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Chilli! Chili? Chilli?! Chilli con carne, or just “chilli” is one of my favourite meals to eat, and to make! Why? Because not only is it so simple to make, but there is no correct way to do it. I think I was trying to make bolognese once and ended up making chilli #unidays. Chilli is also great because you can make a huge batch of it and eat it throughout the week or freeze it and defrost it when you want it. This is going to be a long post because I’m going to try and explain my method in relation to the zone, as best as I can!

I was asking one of my trainers about the Zone Diet, and explained how I can get a bit confused with the maths, particularly how do I separate large batches of things out – is it based on grams/ounces or cups or what? Because my animal (meat) protein is usually done in oz/g, but by carbs are usually done in cups… and I’m just clueless….

So, he referred me to a cool article on the CrossFit Journal, and the associated youtube videos starring Matt and Cherie Chan (super famous crossfitters) where they do meal prep day and make a chilli. Based on Cherie’s instructions, I adjusted the chilli to my own preferences! I’ve already made two zone chillis in the last week – one for my boyfriend at his place and one for me at my place – similar ingredients based on what I had around me. I’m going to focus on the most recent one I made, and offer substitutions too!

Quickly, just on the topic of prep day – I would love to have an entire day where I can prep all my food for the week, but because I try and eat paleo-ish, most of my groceries are perishable i.e. fresh and therefore will die. So I prefer to buy enough meat/fruit/veg so that it will last for maybe 2 or 3 meals for 2 or 3 days. Just through trial and error, I have found out that I am quite feeling-motivated when it comes to food. I hate eating things just because I have them in my fridge. I always want to eat based on how I feel “I feel like a curry tonight” “I feel like something really simple” “I want a burger”. So my view on prep day is to have my staples/favourites – garlic, onions, sweet potato, eggs, bacon, avocado. Then, in the morning or whenever I have a chance, I’ll buy veg and meat for the day. I am lucky because I live in the city centre and live next to two supermarkets, a green grocer, butcher and fish monger. Other people aren’t so lucky, maybe a bit more prep is needed for you. I am all for buying local and supporting the local shops. I also find that the butcher tends to be a bit more worth my money – 500g of lean mince is usually about the same price and nicer than the stuff I buy in the supermarket. Just saying.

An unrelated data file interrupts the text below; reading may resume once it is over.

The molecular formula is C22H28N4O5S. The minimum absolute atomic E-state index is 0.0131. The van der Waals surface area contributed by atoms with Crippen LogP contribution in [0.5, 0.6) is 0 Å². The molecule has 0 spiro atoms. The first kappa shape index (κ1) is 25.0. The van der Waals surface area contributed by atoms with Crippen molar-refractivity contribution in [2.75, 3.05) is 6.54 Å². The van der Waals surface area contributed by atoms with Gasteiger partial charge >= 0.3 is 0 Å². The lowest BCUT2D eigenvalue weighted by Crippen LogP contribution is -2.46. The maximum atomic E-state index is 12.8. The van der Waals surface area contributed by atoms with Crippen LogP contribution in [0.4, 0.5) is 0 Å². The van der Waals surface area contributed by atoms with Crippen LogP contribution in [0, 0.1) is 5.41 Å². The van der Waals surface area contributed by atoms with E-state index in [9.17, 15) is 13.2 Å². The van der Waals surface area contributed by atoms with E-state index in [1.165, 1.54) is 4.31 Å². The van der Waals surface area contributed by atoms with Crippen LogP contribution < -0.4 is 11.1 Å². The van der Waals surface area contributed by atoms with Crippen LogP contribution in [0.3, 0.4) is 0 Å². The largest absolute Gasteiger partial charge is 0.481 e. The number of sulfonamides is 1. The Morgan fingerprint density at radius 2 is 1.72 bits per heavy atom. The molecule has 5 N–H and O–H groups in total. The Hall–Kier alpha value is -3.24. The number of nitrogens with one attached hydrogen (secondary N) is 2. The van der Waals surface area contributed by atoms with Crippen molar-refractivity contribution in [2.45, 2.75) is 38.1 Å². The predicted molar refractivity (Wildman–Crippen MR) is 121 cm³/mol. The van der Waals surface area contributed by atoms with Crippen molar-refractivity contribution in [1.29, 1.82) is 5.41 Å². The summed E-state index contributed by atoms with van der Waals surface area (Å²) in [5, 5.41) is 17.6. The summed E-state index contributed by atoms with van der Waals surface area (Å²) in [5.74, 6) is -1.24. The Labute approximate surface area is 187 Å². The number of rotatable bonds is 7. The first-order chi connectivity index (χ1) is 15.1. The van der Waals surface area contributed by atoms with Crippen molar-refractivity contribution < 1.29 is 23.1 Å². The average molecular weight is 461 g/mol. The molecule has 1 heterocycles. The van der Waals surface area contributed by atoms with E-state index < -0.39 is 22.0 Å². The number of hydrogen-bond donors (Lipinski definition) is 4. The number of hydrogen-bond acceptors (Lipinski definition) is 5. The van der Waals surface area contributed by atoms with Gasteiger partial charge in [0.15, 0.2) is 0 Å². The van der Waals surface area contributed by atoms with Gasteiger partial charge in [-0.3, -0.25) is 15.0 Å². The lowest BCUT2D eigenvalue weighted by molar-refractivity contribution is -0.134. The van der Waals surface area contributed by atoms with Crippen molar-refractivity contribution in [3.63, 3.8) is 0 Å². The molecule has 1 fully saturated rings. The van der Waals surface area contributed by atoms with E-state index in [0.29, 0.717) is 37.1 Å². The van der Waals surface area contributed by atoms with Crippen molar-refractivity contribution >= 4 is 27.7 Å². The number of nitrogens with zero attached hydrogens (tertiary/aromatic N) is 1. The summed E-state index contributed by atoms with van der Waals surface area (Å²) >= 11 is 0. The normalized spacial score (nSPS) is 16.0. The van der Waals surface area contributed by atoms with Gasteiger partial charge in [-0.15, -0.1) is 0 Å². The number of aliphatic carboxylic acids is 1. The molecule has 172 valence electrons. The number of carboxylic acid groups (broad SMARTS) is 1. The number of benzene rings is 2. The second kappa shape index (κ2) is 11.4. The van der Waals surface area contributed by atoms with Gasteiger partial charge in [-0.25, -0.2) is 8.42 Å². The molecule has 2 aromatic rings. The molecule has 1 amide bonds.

RIGHT! ZONE CHILLI.IMG_2672 I tend to do the maths as I go along. I am going to try and explain this as best as I can. The zone, as I’ve explained before, is where your day is split into blocks, and each meal is then split into equal blocks of PROTEIN (1 block = 7g), CARBS (1 block = 9g), FATS (1.5g). The prescribed ratio of these foods per meal is 40% carbs, 30% protein and 30% fat. DON’T WORRY TOO MUCH ABOUT THIS.

I am currently on 10 blocks per day, and the recommended meals are:
Breakfast – 2 blocks
Snack – 2 blocks
Lunch – 2 blocks
Snack – 2 blocks
Dinner – 2 blocks
Total: 10 blocks

However – 2 blocks suck. They leave me feeling unfulfilled, and because I don’t tend to snack, I find it annoying that my snacks and my main meals are the same size! So, to work it out for myself I have tweaked it so I am getting two 3-block and one 4-block meals. It just makes things easier for me! For example:
Breakfast – 3 blocks
Lunch – 3 blocks
Dinner – 4 blocks
Total: 10 blocks

I’m still not sure if my maths is 100% correct on this, and it probably isn’t, but I’m trying not to be too hard on myself until I get the hang of things!